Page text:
[I told you I had more to say about Easy to Love, Difficult to Discipline…]
I remember when Mary Bullock was about a year old, and I was sitting with a group of women [let’s leave out the specifics, shall we?], and they were talking about how badly they felt about having to yell at their kids. The consensus seemed to be that the hardest part of the day, the part that resulted in the most yelling, was getting everyone ready and out the door for school.
And I remember sitting there, imagining my Bubby, my precious Bugina, or whatever it was we called her before she named herself Buck Buck, and thinking: what in the world would I ever have to yell at her about?
Seriously. I remember thinking this thought in my poor, naive little brain. This was back when the only parenting book in my arsenal was Healthy Sleep Habits, Happy Child. And this was back when, for the most part, healthy sleep habits did mean a happy child.
And then she turned two. Suddenly, healthy sleep habits were woefully insufficient for keeping that girl happy.
It actually never occurred to me that anyone would be anti-parenting books until I was pregnant with MB, and I heard someone say she would never read that crap because she could use her common sense to raise her children.
Maybe it’s the teacher in me, but I always think there is something to learn. Maybe it’s in a book, maybe it’s not, but it never hurts to read it and see what you think.
And so I did.
By the stack.
I could write up a healthy bibliography of the parenting books I’ve read.
But I really should have just skipped them all and read Easy to Love, Difficult to Discipline first.
The basic premise of Easy [we’re on a first name basis] that is different from every other parenting book I’ve read is this: my children are not the problem. I am the problem. I am the one who is difficult to discipline.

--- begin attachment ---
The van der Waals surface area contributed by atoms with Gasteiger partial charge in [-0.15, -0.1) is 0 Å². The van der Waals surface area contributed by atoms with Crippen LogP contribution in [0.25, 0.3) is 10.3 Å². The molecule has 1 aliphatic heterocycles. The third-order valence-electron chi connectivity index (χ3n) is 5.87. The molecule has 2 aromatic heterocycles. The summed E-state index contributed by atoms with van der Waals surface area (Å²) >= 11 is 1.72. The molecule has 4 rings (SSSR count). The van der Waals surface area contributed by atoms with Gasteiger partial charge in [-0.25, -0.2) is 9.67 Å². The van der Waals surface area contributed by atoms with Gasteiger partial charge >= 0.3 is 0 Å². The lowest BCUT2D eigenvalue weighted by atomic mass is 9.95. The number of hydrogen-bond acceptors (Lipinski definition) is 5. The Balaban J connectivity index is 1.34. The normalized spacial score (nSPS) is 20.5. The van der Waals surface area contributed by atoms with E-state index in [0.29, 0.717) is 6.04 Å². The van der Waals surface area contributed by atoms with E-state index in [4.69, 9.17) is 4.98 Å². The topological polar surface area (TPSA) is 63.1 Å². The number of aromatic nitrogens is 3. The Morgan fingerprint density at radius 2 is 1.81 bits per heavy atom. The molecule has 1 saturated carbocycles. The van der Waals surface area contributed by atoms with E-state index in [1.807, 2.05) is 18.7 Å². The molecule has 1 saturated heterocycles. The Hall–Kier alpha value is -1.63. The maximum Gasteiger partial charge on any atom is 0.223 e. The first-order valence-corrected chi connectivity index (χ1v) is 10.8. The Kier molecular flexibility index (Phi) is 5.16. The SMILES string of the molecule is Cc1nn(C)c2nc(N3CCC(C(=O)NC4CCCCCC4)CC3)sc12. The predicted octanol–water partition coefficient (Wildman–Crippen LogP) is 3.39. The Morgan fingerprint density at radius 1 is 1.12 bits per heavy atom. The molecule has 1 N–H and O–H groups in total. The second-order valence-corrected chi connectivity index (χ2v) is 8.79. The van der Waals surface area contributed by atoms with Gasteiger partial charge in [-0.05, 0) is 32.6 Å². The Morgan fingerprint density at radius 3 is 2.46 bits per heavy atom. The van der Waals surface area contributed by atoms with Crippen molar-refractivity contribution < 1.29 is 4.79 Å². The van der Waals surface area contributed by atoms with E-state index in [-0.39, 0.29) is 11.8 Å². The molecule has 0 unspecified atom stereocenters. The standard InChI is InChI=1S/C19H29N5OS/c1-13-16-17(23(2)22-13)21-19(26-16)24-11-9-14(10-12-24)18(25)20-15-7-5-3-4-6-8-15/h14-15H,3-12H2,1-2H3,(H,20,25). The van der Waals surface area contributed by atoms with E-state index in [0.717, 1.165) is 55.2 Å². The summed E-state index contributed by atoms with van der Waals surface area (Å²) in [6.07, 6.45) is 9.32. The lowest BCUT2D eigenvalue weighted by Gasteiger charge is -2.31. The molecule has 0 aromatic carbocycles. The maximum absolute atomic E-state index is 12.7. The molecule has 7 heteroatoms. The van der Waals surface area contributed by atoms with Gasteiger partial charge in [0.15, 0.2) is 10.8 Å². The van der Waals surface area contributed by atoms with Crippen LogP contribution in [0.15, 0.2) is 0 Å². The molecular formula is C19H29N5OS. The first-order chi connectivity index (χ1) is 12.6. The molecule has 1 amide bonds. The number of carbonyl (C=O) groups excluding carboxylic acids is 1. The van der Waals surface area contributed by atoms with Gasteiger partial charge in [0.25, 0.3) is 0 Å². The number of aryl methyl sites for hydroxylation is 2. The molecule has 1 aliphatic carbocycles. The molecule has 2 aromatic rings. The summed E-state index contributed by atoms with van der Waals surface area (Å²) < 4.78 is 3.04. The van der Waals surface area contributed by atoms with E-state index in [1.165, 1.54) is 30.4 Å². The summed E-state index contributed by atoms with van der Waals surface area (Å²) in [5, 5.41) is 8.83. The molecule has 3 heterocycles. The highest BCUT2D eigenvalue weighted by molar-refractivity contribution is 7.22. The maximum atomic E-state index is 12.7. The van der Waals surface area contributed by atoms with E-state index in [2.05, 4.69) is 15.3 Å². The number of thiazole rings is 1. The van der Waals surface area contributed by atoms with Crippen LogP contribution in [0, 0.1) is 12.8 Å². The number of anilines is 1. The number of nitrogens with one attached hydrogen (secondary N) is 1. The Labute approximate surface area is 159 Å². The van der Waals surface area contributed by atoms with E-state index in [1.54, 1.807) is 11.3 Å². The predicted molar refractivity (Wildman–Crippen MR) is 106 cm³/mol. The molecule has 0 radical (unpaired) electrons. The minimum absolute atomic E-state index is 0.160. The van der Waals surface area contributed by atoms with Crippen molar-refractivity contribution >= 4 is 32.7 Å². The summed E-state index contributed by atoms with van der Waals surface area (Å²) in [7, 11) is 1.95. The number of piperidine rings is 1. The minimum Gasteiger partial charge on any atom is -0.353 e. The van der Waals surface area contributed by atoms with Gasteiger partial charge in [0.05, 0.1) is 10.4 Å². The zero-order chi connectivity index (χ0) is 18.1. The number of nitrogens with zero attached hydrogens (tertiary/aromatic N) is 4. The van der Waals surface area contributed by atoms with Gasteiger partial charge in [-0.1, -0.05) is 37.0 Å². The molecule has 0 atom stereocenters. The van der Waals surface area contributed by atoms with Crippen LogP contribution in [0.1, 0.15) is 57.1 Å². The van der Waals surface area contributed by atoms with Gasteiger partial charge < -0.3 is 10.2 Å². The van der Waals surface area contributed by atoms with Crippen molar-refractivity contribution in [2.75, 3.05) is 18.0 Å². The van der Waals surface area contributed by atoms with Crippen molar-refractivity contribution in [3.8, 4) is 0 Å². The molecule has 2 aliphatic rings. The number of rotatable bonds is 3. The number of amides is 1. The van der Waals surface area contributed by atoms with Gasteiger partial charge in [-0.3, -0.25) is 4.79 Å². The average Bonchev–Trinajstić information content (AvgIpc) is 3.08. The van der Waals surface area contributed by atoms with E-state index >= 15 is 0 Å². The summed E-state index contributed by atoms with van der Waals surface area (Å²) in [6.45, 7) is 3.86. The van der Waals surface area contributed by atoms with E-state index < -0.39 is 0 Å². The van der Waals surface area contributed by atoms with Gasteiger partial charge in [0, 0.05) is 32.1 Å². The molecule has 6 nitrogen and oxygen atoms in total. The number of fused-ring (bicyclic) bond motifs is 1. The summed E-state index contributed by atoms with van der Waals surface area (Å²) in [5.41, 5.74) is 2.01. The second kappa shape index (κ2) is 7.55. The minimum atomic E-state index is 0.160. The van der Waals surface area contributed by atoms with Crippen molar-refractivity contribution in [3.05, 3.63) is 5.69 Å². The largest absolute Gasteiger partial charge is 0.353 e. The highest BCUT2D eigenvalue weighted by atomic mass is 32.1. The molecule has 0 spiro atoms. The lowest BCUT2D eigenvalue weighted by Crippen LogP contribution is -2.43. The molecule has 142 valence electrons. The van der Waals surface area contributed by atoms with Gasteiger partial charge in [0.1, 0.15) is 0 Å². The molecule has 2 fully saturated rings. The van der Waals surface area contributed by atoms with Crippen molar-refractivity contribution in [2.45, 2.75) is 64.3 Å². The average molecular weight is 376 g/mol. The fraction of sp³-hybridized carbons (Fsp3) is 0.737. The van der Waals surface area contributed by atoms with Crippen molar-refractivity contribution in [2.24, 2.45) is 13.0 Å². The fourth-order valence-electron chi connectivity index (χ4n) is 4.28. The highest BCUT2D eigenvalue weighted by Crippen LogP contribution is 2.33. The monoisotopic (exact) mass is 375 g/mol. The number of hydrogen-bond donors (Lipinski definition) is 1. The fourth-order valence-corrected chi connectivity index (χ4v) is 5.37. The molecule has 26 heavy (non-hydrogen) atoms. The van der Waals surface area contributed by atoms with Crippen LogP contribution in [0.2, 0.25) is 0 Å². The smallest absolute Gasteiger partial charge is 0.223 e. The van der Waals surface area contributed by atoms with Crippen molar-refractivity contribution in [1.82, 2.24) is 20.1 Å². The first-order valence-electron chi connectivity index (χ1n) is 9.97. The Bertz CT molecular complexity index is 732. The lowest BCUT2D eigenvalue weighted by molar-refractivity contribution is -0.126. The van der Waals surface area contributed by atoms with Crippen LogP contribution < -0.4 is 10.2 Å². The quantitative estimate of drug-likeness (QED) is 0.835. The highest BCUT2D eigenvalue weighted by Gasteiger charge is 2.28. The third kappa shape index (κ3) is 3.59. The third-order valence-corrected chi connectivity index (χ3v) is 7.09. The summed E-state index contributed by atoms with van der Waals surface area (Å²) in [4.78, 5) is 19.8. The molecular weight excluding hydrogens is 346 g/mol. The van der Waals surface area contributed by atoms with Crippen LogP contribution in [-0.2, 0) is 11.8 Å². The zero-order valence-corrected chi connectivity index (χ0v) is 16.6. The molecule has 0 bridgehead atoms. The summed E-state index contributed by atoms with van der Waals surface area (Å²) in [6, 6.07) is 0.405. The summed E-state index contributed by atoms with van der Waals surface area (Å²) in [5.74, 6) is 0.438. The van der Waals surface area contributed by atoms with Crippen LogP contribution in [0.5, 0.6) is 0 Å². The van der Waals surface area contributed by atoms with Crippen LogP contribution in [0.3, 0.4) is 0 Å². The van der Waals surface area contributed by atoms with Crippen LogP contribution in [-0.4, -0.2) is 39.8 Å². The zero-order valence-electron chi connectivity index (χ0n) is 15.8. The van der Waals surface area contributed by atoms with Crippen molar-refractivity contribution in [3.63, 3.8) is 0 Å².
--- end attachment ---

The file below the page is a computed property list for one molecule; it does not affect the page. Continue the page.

Actually, I take that back. If I had read Easy way back in the day, in my glory days of parenting only one child who could barely talk back to me, I probably wouldn’t have been able to accept this basic truth. I am the problem.
But this book slid onto my radar at just the point [HOLY CRAP I HAVE GIVEN BIRTH TO THREE OF THEM!] when I recognized this parenting thing would get the better of me if I didn’t get myself together.
I am the problem. And that’s not: oh, poor me, I am the problem. It’s: I am the problem, and I am someone I can control.
I can’t control what my children do– nor would controlling them be my ultimate goal, if I want them to grow up to be independent and happy.
But controlling myself? Modeling self-control? That I can do. Some days better than others, let’s be honest. The ideas in the book are amazing but also amazingly hard to carry out. Can we talk about how difficult it was for me to respond with love when Mary Bullock hit me the other day?
But I did. I did it! And then she took a nap [healthy sleep habits!], and the day was salvaged from near ruination.
Maybe you have an angel child who never throws tantrums, never hits, never screams at you or calls you Bad Mommy in a fit of rage. Maybe you were born with supernatural patience– I have met such people in my life. I, however, am not one of them. And my children will never, ever, ever sit peacefully in a high chair, as long as they are in high chairs, till the end of time, Amen.
But I can take a deep breath, scoop them up, hug their little bodies close [pinning down the arms as necessary if her name rhymes with FAIRY GULLOCK] and say comforting things to them.
When it doesn’t work, it’s at least as effective as yelling.
When it does work, the heavens open and down pours all forgiveness, love, protection, and understanding. For them, and for me.